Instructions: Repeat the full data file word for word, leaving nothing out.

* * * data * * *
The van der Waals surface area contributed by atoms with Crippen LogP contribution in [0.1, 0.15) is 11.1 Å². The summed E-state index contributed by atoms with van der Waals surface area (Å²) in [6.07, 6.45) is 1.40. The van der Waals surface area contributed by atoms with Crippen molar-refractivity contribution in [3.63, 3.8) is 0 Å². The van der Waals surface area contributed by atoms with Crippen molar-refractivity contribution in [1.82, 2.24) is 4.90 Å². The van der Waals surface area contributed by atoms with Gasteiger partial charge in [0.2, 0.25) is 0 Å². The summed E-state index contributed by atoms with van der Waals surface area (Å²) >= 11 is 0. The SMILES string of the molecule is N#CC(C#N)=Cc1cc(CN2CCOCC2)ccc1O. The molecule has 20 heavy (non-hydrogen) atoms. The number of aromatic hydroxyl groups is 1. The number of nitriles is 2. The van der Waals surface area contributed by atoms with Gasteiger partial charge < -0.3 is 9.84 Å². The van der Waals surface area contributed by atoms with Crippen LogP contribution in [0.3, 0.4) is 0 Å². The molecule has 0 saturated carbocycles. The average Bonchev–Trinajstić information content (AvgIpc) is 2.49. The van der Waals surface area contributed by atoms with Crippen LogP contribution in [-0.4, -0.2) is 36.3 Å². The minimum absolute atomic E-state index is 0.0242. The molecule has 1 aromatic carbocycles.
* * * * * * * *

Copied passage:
The van der Waals surface area contributed by atoms with Crippen LogP contribution in [0.1, 0.15) is 11.1 Å². The summed E-state index contributed by atoms with van der Waals surface area (Å²) in [6.07, 6.45) is 1.40. The van der Waals surface area contributed by atoms with Crippen molar-refractivity contribution in [3.63, 3.8) is 0 Å². The van der Waals surface area contributed by atoms with Crippen molar-refractivity contribution in [1.82, 2.24) is 4.90 Å². The van der Waals surface area contributed by atoms with Gasteiger partial charge in [0.2, 0.25) is 0 Å². The summed E-state index contributed by atoms with van der Waals surface area (Å²) >= 11 is 0. The SMILES string of the molecule is N#CC(C#N)=Cc1cc(CN2CCOCC2)ccc1O. The molecule has 20 heavy (non-hydrogen) atoms. The number of aromatic hydroxyl groups is 1. The number of nitriles is 2. The van der Waals surface area contributed by atoms with Gasteiger partial charge < -0.3 is 9.84 Å². The van der Waals surface area contributed by atoms with Crippen LogP contribution in [0.3, 0.4) is 0 Å². The molecule has 0 saturated carbocycles. The average Bonchev–Trinajstić information content (AvgIpc) is 2.49. The van der Waals surface area contributed by atoms with Crippen LogP contribution in [-0.4, -0.2) is 36.3 Å². The minimum absolute atomic E-state index is 0.0242. The molecule has 1 aromatic carbocycles.